Next, the Ginger…

Again, in the produce section of your market, you will find Ginger rhizomes.

Buy a few.

Also at your market, pick up some rhizomes of ginger.

I usually break up the rhizomes and leave them on my countertop for a while, to let the juicy breaks callous over a bit. I don’t think that this is necessary, it’s just a habit that I have plus, it makes more smaller bits to plant.

This is what a growth bud looks like.

If you leave them inside long enough, they will actually break bud, just like a potato will in your pantry. Again, for teaching purposes, you might Want this to happen for your kiddos to learn about the process. Let’s face it, ALL of our kids are being Home Schooled, if we are doing our jobs right ; )

Growing Ginger is a BREEZE…

If you live in a warm climate, simply dig a hole of nice rich soil 4-5″ deep, and plop them in. If you live in a colder climate, you might instead, plant them in a pot with holes for drainage, and either bury it in your garden or place them in pots, on your patio. Take advantage of planting them on the South side of your home, next to a brick or rock wall. The wall will make a little protective eco climate, that might raise the temp by a few degrees, making it just warm enough to coax out the sought after flowers! Make sure that you mulch over them with last years leaves. That will also provide some extra warming insulation.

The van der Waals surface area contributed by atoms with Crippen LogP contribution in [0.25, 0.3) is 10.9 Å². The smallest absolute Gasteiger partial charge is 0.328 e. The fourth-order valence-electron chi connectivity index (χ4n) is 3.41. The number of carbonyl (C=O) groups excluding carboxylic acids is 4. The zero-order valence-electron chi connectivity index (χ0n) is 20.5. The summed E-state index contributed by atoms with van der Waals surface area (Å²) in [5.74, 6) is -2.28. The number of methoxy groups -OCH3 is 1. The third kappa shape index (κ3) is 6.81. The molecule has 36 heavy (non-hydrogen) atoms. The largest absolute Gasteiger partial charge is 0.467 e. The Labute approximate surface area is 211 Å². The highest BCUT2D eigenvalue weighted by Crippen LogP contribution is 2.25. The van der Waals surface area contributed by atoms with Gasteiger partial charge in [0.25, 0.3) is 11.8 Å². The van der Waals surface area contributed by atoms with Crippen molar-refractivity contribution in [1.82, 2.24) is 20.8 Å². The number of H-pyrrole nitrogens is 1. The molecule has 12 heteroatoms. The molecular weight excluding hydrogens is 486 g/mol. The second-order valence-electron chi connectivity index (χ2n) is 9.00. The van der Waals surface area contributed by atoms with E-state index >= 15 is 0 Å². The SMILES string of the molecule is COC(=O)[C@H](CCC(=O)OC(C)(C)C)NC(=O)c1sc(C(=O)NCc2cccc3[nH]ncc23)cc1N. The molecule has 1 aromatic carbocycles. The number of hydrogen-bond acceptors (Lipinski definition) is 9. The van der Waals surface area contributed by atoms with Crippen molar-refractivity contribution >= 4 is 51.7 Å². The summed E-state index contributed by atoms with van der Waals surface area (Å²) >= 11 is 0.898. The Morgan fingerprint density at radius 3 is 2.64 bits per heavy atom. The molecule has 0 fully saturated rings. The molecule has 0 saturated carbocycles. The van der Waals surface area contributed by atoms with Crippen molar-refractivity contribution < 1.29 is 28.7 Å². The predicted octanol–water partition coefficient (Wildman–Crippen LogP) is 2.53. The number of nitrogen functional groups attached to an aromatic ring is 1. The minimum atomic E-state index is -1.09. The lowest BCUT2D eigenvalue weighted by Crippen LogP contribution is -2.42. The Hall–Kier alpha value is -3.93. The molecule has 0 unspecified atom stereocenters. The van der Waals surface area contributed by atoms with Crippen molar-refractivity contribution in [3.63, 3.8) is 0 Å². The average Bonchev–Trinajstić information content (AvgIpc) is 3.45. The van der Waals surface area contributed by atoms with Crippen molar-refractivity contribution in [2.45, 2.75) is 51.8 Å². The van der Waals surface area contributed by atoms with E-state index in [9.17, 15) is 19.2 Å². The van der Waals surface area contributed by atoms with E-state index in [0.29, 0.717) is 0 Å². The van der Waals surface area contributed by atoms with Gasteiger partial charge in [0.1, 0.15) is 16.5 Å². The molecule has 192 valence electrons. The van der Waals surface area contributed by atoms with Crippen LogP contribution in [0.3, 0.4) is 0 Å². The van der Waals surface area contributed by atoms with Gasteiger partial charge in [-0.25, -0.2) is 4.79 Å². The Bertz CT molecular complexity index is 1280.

They ARE a tropical plant, so they enjoy a little shade (especially if you live where it’s very bright),  humidity and some wind protection.

Mine are planted in dappled oak shade, in an irrigated zone.

Plant in late winter or early spring.

Your first leaves will come up as the soil begins to warm. Over time, the clump of rhizomes will grow and you can dig them up, dry them and spread them around your garden. Just like asparagus, give them a couple of years before you start harvesting them for culinary use. Your first flowers will arrive in 2 years. If you plan it right, you’ll place them near where you sit. In the evenings, the incredible Ginger Fragrance will FILL your space many yards away. In my South Central Texas evening garden, the butterfly moths dance around the white flowers doing their important work of pollination! You will enjoy All aspects, of growing Ginger.

If you NEVER get a flower, you will still enjoy the strappy, vibrant green stalks and leaves that will get to be 3-4′ tall.

Our Ginger lives next to a warm rock wall, near our patio chairs.

Now, if you get REALLY fancy, you will place a few opportunistic climbing Morning Glory seeds, Next to your Ginger stalks and you will create a match extraordinaire!

Gardening is ALL about experimenting.

If you Fail…and you Wont, you’ve only spent a few dollars and a few minutes. But if you Succeed…you will look like the Brilliant Gardener, that we all know YOU ARE 🙂

Have fun with this and let me know how it goes for you!

Best to you…Laura aka Hastypearl




Tagged , , , , , , , , , , , , , , ,

Welcome to Hastypearl! Your place of Vintage Parts and Heirloom Art. I can't wait to Meet You :) Laura Dismiss